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The best way to save refugee lives (Britain's doing it)

Syria’s displaced are best helped as close to home as possible

6 August 2016

9:00 AM

6 August 2016

9:00 AM

How should a country deal with refugees? This week the British government received an important legal vindication of its approach: the Court of Appeal overturned a High Court ruling in January that four Syrian refugees resident in the jungle camp in Calais could travel to Britain to have their asylum applications heard here.


The Spectator’s leader, read by Lara Prendergast


Under the Dublin Regulation, which governs the handling of refugees within the EU, it ought not to be possible for migrants in Calais to travel to Britain to make asylum claims. The rules are clear: refugees must make their asylum claims in the first safe country in which they arrive. Those who have relatives in Britain — as the four Syrians did — are entitled, following a successful claim in another EU country, to seek residence here. But the initial claim must be made where they first arrive. This is an important principle because it helps distinguish between those who have fled their homeland in fear for their lives and economic migrants, who have other ambitions.

This is a distinction which means little to Yvette Cooper, who chairs Labour’srefugee task force. She says she is ‘appalled’ that the government should refuse to take refugees from the Calais camps. She has fallen into the same trap as the dozens of celebrities and virtue-seekers who have made the pilgrimage to Calais over the past couple of years to huff and puff against British policy on refugees. To them, Britain has become a uniquely callous country which is refusing to do its bit while more moral countries such as Germany open their doors to the needy.


This could not be further from the truth. Britain’s response to the Syrian crisis has been timely, generous and logical. It has avoided the problems which have followed Angela Merkel’s magnanimous, though misguided, decision last August briefly to lower her country’s barriers to migrants — refugees or not. While Germany now hums with popular resentment — and genuine fear, given a spate of attacks originating with terrorists who took advantage of Merkel’s invitation — the unsung British effort to help genuine refugees goes on apace.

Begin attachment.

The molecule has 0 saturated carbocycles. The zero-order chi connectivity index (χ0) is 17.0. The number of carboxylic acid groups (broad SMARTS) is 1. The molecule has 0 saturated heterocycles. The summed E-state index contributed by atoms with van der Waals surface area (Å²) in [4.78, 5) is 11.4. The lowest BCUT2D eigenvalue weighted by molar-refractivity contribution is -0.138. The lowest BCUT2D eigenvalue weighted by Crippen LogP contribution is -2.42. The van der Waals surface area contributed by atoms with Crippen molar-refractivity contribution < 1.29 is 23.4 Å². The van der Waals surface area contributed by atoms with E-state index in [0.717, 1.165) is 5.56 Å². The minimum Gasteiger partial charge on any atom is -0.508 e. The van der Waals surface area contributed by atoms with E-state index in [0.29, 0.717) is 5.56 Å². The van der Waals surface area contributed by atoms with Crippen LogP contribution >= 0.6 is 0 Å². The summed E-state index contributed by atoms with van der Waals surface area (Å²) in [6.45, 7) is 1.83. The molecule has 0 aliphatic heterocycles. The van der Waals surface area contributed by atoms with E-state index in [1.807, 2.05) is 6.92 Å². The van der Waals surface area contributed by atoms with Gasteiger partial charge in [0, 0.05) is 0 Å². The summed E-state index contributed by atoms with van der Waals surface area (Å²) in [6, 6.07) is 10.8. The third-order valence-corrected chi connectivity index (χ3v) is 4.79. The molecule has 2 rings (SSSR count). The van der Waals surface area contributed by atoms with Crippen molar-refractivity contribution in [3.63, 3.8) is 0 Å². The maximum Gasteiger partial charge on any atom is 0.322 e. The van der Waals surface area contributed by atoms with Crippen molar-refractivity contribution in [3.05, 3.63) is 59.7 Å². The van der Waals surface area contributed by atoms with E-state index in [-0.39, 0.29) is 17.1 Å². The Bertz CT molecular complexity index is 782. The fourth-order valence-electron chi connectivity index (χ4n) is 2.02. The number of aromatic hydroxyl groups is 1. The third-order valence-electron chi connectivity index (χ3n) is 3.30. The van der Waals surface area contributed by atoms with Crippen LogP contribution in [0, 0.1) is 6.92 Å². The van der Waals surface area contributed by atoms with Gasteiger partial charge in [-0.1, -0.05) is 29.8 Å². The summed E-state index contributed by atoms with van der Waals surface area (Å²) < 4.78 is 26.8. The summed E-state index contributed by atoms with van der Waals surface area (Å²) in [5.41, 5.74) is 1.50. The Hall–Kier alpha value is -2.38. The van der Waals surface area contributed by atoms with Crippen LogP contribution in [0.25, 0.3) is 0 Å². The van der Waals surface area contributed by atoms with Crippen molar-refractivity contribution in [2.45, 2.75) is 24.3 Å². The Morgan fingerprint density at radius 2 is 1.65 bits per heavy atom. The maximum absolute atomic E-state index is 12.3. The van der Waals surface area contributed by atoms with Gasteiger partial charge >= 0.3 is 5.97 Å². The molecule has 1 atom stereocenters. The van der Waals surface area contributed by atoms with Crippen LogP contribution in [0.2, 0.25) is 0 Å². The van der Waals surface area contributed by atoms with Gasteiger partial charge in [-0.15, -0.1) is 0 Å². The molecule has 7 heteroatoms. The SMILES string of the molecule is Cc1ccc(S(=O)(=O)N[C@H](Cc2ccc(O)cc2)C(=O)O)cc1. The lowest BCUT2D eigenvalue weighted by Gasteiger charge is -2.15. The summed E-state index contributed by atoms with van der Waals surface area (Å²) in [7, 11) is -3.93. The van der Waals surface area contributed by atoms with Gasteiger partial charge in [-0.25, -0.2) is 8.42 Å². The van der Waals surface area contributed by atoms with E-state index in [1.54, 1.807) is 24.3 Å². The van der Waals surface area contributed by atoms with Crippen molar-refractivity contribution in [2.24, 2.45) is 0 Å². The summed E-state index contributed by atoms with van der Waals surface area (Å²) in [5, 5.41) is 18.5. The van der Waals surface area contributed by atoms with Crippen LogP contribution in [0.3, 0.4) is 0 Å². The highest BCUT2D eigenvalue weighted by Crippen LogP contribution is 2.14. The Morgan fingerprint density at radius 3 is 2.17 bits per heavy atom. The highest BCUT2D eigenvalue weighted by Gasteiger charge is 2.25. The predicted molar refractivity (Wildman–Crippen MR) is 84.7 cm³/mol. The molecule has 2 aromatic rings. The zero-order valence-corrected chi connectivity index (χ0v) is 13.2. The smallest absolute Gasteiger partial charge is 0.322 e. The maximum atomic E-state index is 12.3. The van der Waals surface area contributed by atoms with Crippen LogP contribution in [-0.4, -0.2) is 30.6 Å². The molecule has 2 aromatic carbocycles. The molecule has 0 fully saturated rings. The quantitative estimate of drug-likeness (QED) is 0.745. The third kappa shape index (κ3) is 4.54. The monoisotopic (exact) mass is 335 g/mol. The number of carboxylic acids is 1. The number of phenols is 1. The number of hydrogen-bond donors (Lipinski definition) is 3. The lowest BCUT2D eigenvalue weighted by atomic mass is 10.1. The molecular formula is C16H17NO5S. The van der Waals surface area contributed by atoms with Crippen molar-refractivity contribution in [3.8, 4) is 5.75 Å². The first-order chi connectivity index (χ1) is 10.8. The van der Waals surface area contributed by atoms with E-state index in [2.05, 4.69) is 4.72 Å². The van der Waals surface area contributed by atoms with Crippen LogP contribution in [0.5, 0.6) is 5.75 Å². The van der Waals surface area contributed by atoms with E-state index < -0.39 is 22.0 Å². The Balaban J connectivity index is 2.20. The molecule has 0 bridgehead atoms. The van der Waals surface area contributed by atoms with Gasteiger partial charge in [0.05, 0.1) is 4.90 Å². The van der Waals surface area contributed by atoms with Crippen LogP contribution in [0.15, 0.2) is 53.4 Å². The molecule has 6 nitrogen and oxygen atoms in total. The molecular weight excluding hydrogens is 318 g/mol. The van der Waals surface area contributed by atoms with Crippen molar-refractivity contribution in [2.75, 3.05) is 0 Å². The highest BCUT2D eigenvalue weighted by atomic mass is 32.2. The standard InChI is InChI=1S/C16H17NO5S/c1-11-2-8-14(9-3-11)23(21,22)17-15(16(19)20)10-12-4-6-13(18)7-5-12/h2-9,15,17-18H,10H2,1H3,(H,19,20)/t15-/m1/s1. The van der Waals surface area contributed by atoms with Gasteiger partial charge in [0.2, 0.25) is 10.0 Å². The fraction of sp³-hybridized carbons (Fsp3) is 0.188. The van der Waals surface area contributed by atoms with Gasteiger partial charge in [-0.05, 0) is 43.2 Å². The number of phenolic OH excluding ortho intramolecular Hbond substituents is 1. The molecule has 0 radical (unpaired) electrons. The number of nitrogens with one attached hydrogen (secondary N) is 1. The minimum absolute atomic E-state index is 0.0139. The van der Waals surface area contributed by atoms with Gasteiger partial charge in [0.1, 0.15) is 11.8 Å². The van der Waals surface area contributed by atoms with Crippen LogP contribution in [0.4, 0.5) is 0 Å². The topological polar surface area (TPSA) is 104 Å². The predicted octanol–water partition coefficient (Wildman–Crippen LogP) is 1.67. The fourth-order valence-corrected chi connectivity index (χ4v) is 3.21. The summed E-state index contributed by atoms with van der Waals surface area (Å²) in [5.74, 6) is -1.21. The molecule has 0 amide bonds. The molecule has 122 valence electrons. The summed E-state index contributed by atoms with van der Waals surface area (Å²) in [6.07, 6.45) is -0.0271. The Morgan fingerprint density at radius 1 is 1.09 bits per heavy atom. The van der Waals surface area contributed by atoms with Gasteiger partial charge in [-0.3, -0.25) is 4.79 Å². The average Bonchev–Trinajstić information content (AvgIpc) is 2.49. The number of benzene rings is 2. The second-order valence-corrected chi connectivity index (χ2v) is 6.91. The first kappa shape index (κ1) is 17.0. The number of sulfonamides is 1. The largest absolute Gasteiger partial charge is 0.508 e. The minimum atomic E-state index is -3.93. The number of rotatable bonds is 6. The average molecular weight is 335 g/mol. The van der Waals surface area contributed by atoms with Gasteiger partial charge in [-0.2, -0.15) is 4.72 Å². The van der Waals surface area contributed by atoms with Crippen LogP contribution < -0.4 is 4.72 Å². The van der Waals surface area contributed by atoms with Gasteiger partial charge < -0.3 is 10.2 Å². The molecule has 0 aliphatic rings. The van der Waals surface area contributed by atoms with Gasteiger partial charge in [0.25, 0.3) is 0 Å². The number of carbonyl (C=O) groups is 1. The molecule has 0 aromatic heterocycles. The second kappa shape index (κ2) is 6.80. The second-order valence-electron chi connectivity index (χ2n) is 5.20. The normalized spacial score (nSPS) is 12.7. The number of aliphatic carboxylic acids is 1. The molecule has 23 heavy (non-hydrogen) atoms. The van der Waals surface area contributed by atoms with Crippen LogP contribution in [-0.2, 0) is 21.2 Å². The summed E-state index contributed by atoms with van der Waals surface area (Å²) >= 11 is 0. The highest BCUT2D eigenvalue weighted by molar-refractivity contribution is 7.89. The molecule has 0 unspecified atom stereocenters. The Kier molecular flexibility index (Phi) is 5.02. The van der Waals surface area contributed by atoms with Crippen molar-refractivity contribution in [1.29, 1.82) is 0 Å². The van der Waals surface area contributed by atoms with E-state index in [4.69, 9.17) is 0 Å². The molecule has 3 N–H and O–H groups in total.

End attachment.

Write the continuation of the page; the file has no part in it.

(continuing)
You would never guess from the pronouncements of Yvette Cooper and others that Britain has put far more money towards the Syrian refugee crisis than any other European country. Of the $15 billion spent by world governments and non-governmental organisations on helping Syrian refugees over the past four years, one tenth has been contributed by Britain.

British efforts are less visible than Germany’s — in Europe at least — because they have been concentrated on helping Syrian refugees where they can best be helped: as close to Syria as possible. As Rob Williams, CEO of the charity War Child, wrote earlier this year, $3,000 spent in Jordan will feed, clothe, educate and offer other opportunities to one Syrian refugee for a year. To offer the same help in Germany would cost $30,000.

But there is more to it than that. However warm a reception refugees might receive in Germany, most are unable to travel to western Europe because they are too weak and sick, or because they have young children. Those who do succeed in making the journey are mostly fit young men, and they are mixed in with plain economic migrants.

The jungle camp at Calais, together with the arrivals in southern Germany, are mere sideshows. Most Syrian refugees haven’t even left Syria. According to the United Nations High Commissioner for Refugees (UNHCR) there are 6.6 million Syrians internally displaced within their own country. Of those who have left, 2.7 million are in Turkey, 1.5 million are in Lebanon and 1.2 million are in Jordan. Germany, the European country which has taken the most Syrian refugees, has 600,000.

It was appreciated early on in the British response to the Syrian crisis that one of the aims ought to be to discourage refugees from making dangerous journeys. Other EU countries were more inclined to wait for the refugees to reach them before offering help. By doing so they unwittingly encouraged them to try to reach Europe at any cost, falling victim in the process to people traffickers with their unseaworthy boats and perilous lorries. Only in the past six months has the EU appreciated the problem by doing a deal with Turkey which allows the return of those migrants who try to make sea crossings to Greece. While it might seem outwardly harsh, the policy is already saving many lives.

Helping refugees close to Syria is not merely in the interest of the refugees as individuals; it is in the long-term interest of Syria itself. One day the war will be over and Syria will require rebuilding. That is going to be hampered if doctors, engineers, entrepreneurs and other talented people vital to the health of a regenerating nation are dispersed and happily settled in first world cities.

As Home Secretary, Theresa May was a keen proponent of the policy of helping refugees as close to the source of the problem as possible. It can only be done if simultaneously the principles of the Dublin Regulation are keenly upheld. Helping the odd resident of the jungle camp start a new life in Britain might make good film or theatre, but it ignores the wider issue of how to offer the greatest number of people the greatest amount of help.

David Cameron weakened in the face of emotional campaigns by Labour and gangs of celebrities. Our new Prime Minister, we trust, will keep a stronger resolve and maintain her government’s policy of giving the right sort of help in the right place, to save and rebuild the greatest number of lives.


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